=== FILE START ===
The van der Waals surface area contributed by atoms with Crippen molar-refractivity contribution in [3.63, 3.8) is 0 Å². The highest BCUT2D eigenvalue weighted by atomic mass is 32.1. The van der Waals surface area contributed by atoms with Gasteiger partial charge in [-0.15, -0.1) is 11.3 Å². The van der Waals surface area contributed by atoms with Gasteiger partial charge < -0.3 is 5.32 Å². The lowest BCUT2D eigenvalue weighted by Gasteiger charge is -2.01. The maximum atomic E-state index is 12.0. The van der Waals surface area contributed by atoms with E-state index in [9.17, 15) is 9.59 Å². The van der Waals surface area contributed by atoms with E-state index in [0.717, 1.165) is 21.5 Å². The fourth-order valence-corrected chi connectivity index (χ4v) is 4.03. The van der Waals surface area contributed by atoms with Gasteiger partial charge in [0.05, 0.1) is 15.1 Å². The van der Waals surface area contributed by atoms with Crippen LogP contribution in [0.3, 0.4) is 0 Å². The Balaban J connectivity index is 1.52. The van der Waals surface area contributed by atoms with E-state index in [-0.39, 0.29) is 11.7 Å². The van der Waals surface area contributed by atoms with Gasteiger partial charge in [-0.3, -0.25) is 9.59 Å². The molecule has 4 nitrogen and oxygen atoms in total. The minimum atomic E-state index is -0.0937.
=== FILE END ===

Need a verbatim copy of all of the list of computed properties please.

The van der Waals surface area contributed by atoms with Crippen molar-refractivity contribution in [3.63, 3.8) is 0 Å². The highest BCUT2D eigenvalue weighted by atomic mass is 32.1. The van der Waals surface area contributed by atoms with Gasteiger partial charge in [-0.15, -0.1) is 11.3 Å². The van der Waals surface area contributed by atoms with Gasteiger partial charge < -0.3 is 5.32 Å². The lowest BCUT2D eigenvalue weighted by Gasteiger charge is -2.01. The maximum atomic E-state index is 12.0. The van der Waals surface area contributed by atoms with E-state index in [9.17, 15) is 9.59 Å². The van der Waals surface area contributed by atoms with E-state index in [0.717, 1.165) is 21.5 Å². The fourth-order valence-corrected chi connectivity index (χ4v) is 4.03. The van der Waals surface area contributed by atoms with Gasteiger partial charge in [0.05, 0.1) is 15.1 Å². The van der Waals surface area contributed by atoms with Crippen LogP contribution in [0.3, 0.4) is 0 Å². The Balaban J connectivity index is 1.52. The van der Waals surface area contributed by atoms with E-state index in [-0.39, 0.29) is 11.7 Å². The van der Waals surface area contributed by atoms with Gasteiger partial charge in [-0.3, -0.25) is 9.59 Å². The molecule has 4 nitrogen and oxygen atoms in total. The minimum atomic E-state index is -0.0937.